International payments capability an underrated component of expansion
The global economy brings plenty of opportunity, but also its share of challenges, so be mindful when choosing an international payments provider, WorldFirst CEO for North America Mike Ward said.
WorldFirst recently conducted a client survey and online sellers identified two long-term priorities – to expand into new marketplaces and find more products to sell. But there’s much more involved than setting up a new shop. Each country has its own payments regulations and that makes everything from supplier payments to cross-border payrolls more challenging, enough to make some companies wary of the jump.[caption id="attachment_92391" align="alignleft" width="300"] Mike Ward[/caption]
When most entrepreneurs start a business they are locally focused. They can capitalize on opportunities much faster and have smaller sums of capital to manage. As they become successful and consider expanding into new regions they move beyond the storefront and into online sales.
Before making the move the entrepreneur has to successfully navigate each region’s regulatory requirements, Mr. Ward said. In the past that could take months, or even years and plenty of capital to clarify, more than some companies could handle. WorldFirst addresses those issues and can have the client ready in a few weeks.
WorldFirst’s APIs to allow it to process large payrolls common with companies employing international staff and freelancers, Mr. Ward said. That took some work to accommodate the logistics related to sending payments to multiple countries, as each has its own sort code requiring different numbers of digits to be entered into fields. Regulators at the state, national and continental levels have to be constantly monitored for policy changes.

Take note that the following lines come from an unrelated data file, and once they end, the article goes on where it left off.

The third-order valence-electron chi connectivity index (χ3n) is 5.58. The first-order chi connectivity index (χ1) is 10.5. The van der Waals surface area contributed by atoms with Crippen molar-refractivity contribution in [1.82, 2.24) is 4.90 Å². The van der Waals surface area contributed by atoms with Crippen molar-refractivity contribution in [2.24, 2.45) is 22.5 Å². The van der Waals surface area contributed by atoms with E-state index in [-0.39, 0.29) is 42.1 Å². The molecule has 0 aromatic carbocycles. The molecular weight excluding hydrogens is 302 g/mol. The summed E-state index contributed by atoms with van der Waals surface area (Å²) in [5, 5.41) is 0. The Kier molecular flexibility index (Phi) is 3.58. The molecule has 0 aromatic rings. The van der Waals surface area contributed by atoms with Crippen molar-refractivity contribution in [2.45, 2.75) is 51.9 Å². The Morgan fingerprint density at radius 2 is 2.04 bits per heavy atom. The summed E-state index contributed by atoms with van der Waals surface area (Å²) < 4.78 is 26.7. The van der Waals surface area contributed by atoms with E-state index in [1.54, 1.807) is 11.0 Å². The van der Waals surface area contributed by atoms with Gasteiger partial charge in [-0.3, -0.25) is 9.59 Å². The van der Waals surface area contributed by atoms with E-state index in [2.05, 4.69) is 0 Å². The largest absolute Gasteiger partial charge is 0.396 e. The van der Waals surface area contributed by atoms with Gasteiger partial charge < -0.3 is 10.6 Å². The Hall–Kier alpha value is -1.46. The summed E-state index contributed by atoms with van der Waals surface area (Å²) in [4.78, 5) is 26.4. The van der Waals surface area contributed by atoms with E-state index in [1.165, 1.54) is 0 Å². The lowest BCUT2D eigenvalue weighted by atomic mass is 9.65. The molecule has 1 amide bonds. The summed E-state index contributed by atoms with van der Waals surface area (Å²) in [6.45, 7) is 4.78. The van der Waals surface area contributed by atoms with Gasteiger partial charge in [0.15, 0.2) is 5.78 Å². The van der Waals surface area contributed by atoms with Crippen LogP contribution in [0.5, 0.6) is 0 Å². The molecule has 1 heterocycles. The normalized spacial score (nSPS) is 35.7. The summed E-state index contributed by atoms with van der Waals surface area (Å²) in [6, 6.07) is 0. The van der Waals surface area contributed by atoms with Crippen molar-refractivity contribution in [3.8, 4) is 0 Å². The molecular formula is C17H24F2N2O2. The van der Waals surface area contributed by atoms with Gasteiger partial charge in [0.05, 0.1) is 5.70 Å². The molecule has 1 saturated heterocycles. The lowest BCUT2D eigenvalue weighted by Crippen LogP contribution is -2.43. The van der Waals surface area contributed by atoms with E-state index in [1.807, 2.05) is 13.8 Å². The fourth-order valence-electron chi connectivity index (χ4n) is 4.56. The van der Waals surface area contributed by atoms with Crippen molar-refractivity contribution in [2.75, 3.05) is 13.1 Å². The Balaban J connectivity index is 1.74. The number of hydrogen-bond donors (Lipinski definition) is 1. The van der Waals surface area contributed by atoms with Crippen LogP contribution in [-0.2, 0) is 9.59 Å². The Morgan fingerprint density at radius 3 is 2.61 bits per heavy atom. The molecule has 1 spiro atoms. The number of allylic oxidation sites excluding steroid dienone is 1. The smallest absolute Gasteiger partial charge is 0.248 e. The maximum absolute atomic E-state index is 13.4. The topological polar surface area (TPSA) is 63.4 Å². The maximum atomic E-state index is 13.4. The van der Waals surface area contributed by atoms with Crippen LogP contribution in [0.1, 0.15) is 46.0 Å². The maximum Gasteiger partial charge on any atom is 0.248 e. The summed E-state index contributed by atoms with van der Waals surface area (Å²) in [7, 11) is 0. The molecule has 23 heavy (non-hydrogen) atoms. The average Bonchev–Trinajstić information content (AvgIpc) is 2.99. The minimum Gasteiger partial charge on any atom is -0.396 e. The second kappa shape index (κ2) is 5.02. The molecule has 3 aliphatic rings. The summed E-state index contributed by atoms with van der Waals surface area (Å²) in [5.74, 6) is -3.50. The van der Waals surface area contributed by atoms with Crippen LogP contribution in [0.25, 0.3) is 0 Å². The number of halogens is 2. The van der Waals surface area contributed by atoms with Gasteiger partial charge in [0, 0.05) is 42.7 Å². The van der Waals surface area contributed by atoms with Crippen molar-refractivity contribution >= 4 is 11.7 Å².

The importance of the European Union’s General Data Protection Regulation was enough to have WorldFirst assign a team to monitor their infrastructure, Mr. Ward said. That is required for clients needing to quickly take advantage of a business opportunity.
Global trade keeps growing every year and cross-border e-commerce is a significant contributor, Mr. Ward said. Estimated at $400 billion in 2016, it is expected to grow to $1 trillion by decade’s end, with two-thirds of that gain coming from high-growth markets such as Asia.
Note those figures are only for e-commerce, Mr. Ward cautioned. Standard corporates have only started to develop their online potential, and when that is realized, watch out.
“Within that $400 billion or $1 trillion, the number of corporates that are doing cross-border trade is 15 times that of e-commerce merchants,” Mr. Ward said.